WMAC(NS) was created in 1988 under the Western Arctic (Inuvialuit) Settlement Act, ultimately the result of the 1984 Inuvialuit Final Agreement (IFA). Since its inception, the Council has been a catalyst for cooperative management on the Yukon North Slope. We continue to work with our many partners in support of this unique and important area.
The Wildlife Management Advisory Council for the Yukon North Slope is comprised of five members: two members appointed by the Inuvialuit Game Council, one appointed by the federal Minister of Environment, one appointed by the Yukon Territorial Government, and an independent chairperson.
We are active on a number of fronts, including (but not limited to):
- Providing advice on wildlife policy and the management, regulation, and administration of wildlife, habitat and harvesting for the Yukon North Slope;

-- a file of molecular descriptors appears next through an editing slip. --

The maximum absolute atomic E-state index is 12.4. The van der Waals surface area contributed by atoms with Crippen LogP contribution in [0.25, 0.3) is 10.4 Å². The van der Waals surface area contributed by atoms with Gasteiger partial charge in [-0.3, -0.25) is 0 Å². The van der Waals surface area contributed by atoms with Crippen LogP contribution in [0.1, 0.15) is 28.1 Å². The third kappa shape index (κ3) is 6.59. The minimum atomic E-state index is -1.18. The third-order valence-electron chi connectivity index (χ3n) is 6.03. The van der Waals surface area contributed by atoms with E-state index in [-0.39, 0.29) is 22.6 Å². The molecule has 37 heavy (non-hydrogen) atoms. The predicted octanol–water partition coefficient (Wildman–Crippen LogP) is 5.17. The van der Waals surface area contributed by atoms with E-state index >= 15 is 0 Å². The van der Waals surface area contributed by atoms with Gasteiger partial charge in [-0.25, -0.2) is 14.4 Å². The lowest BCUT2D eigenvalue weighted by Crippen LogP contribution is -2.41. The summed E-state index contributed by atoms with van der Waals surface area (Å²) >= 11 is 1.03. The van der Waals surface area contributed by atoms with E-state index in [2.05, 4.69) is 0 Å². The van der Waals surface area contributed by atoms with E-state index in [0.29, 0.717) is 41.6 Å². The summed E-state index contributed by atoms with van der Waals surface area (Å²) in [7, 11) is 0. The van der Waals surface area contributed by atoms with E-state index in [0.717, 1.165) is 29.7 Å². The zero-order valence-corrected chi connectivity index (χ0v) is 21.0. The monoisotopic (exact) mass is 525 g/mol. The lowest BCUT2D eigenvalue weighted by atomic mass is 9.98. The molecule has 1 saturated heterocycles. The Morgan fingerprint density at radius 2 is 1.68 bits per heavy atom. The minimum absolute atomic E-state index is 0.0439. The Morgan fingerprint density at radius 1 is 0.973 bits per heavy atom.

- Giving guidance to the Porcupine Caribou Management Board, the Yukon Land Use Planning Commission, the Environmental Impact Screening Committee and the Environmental Impact Review Board, to name only a few;
- Recommending quotas for Inuvialuit game harvesting on the Yukon North Slope; and
- Working on concrete measures to protect critical habitat for wildlife or harvesting purposes.
The chart below outlines who is involved in the co-management system on the Yukon North Slope and how it works as established by the Inuvialuit Final Agreement.